The butternut chronicle: Nov. 11, 1998

holloway overhung with ancient trees n Cornwall
This entry is part 11 of 14 in the series The Butternut Chronicle

 

For those who just tuned in, I’m transcribing and reworking the notes from an old journal consisting entirely of thoughts and observations made while sitting on my front porch. The butternut tree that then dominated the view has since fallen over, and I have yet to reconcile myself to its loss – or to the imminent loss of its species, currently being wiped out throughout its range by a disease of unknown origin and poorly understood epidemiology.

I’m a day late on this one, but that’s O.K. because I didn’t include an entry for November 12. I was starting to run out of steam at this point.

Rain, forty-four degrees. It’s Veterans Day, a holiday of no special significance for my family but a somber time nonetheless. I’m out on the porch at 5:40 a.m. with my coffee. When I sneeze, all of a sudden, there’s the sound of two or three dozen hooves running up the hillside through the woods in the drizzly darkness.

“Rain before seven, clear by eleven” actually comes true, for once. I’m out again at a quarter till twelve. I hear the happy croaks of ravens soaring high over Sapsucker Ridge.

A bluejay is making a nuisance of himself in the lilac bush, trying for some reason to chase out all the other birds – juncos and chickadees. He flaps awkwardly through the maze of branches, screaming, no match for the smaller birds who simply turn the tables and start dive-bombing him. He beats a hasty retreat.

1:40 p.m. A series of harsh, throat-clearing noises from the top of the ridge, reminiscent of that strange sound nighthawks make when they dive, only not as loud. Then a few minutes later the resident redtail drops in, landing on the branch of an oak tree some fifty feet up from the edge of the woods. This really sets off all the squirrels. Annoying as their alarm calls are, I always enjoy listening to the way they spread like signal fires from tree to tree, squirrel to squirrel. After half a minute or so the hawk takes off and heads down-hollow, skimming just under the canopy. The chatter of startled squirrels follows him like a wake.

Butternut chronicle: Nov. 13, 1998

holloway overhung with ancient trees n Cornwall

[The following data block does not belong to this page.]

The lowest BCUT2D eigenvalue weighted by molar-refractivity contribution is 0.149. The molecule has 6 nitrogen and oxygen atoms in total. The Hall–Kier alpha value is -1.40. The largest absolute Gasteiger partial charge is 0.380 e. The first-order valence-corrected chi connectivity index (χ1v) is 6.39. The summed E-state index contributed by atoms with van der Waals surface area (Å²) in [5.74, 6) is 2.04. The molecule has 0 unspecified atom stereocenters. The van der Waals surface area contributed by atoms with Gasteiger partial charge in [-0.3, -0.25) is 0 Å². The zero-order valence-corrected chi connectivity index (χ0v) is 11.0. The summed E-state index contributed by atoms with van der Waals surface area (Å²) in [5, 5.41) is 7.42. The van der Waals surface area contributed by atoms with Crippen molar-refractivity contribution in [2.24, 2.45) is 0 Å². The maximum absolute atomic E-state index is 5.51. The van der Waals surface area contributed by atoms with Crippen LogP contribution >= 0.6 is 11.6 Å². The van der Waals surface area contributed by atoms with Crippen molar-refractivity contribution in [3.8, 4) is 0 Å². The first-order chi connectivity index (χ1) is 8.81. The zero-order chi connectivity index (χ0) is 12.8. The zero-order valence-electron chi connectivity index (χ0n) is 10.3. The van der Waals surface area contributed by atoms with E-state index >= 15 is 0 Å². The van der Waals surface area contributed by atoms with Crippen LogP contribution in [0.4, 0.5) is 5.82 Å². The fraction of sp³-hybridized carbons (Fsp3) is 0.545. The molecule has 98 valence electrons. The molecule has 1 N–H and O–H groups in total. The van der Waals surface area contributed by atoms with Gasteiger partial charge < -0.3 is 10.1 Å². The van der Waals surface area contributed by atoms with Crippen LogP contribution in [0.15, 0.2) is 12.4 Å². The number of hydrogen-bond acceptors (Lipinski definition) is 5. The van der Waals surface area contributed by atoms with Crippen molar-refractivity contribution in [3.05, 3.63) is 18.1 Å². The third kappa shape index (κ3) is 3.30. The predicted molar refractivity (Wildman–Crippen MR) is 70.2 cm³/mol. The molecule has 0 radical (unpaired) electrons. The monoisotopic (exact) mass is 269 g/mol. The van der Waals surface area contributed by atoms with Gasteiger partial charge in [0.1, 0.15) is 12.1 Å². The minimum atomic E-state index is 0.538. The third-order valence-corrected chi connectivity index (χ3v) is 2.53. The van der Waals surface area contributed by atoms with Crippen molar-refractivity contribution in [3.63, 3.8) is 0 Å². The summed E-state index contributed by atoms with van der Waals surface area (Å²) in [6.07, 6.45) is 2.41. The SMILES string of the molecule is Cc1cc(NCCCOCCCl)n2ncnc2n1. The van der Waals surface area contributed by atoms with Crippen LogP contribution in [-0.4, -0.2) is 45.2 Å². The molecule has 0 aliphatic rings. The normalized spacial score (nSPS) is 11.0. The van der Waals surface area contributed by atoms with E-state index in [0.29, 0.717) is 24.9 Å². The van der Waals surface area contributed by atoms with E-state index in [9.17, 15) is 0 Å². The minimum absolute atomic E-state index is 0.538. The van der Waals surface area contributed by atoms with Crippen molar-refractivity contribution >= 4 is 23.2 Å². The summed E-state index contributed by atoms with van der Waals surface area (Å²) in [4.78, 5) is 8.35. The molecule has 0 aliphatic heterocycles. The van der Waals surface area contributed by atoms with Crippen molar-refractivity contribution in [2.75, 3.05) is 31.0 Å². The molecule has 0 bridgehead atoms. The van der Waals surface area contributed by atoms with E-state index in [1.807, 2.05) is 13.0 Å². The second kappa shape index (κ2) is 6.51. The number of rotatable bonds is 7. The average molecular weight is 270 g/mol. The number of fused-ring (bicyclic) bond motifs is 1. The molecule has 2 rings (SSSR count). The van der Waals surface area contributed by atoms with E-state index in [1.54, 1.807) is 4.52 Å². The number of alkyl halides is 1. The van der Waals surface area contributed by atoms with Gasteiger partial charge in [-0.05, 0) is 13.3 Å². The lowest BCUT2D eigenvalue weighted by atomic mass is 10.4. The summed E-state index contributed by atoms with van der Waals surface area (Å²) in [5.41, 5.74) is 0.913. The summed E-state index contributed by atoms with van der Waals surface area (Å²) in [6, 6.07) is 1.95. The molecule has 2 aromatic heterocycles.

This entry is part 12 of 14 in the series The Butternut Chronicle

 

For those who just tuned in, I’m transcribing and reworking the notes from an old journal consisting entirely of thoughts and observations made while sitting on my front porch. The butternut tree that then dominated the view has since fallen over, and I have yet to reconcile myself to its loss – or to the imminent loss of its species, currently being wiped out throughout its range by a disease of unknown origin and poorly understood epidemiology.

3:20 p.m. Fifty-four degrees. A male white-breasted nuthatch inches along the edge of the porch roof, probing under the lip of shingles with his workmanlike bill.

There are four things you need to know about white-breasted nuthatches (Sitta carolinensis): 1) they are basically solitary; 2) their strongest allegiance as a non-migratory, highly territorial species is to place; 3) nuthatch space is defined and delimited by the presence of trees, with which they have a unique and intimate relationship; and 4) they spend must of their waking hours upside-down, finding thereby all the small gleanings overlooked by everyone else.

The butternut chronicle: Nov. 14, 1998

holloway overhung with ancient trees n Cornwall
This entry is part 13 of 14 in the series The Butternut Chronicle

 

For those who just tuned in, I’m transcribing and reworking the notes from an old journal consisting entirely of thoughts and observations made while sitting on my front porch. There’s no entry for Nov. 15, and only a couple of observations from the day before – also a Sunday in 1998.

The warm spell continues. It’s fifty-one degrees at 8:00 a.m. A disgustingly late hour for me to be getting up, but I spent a late night with some visiting friends, who are still sleeping.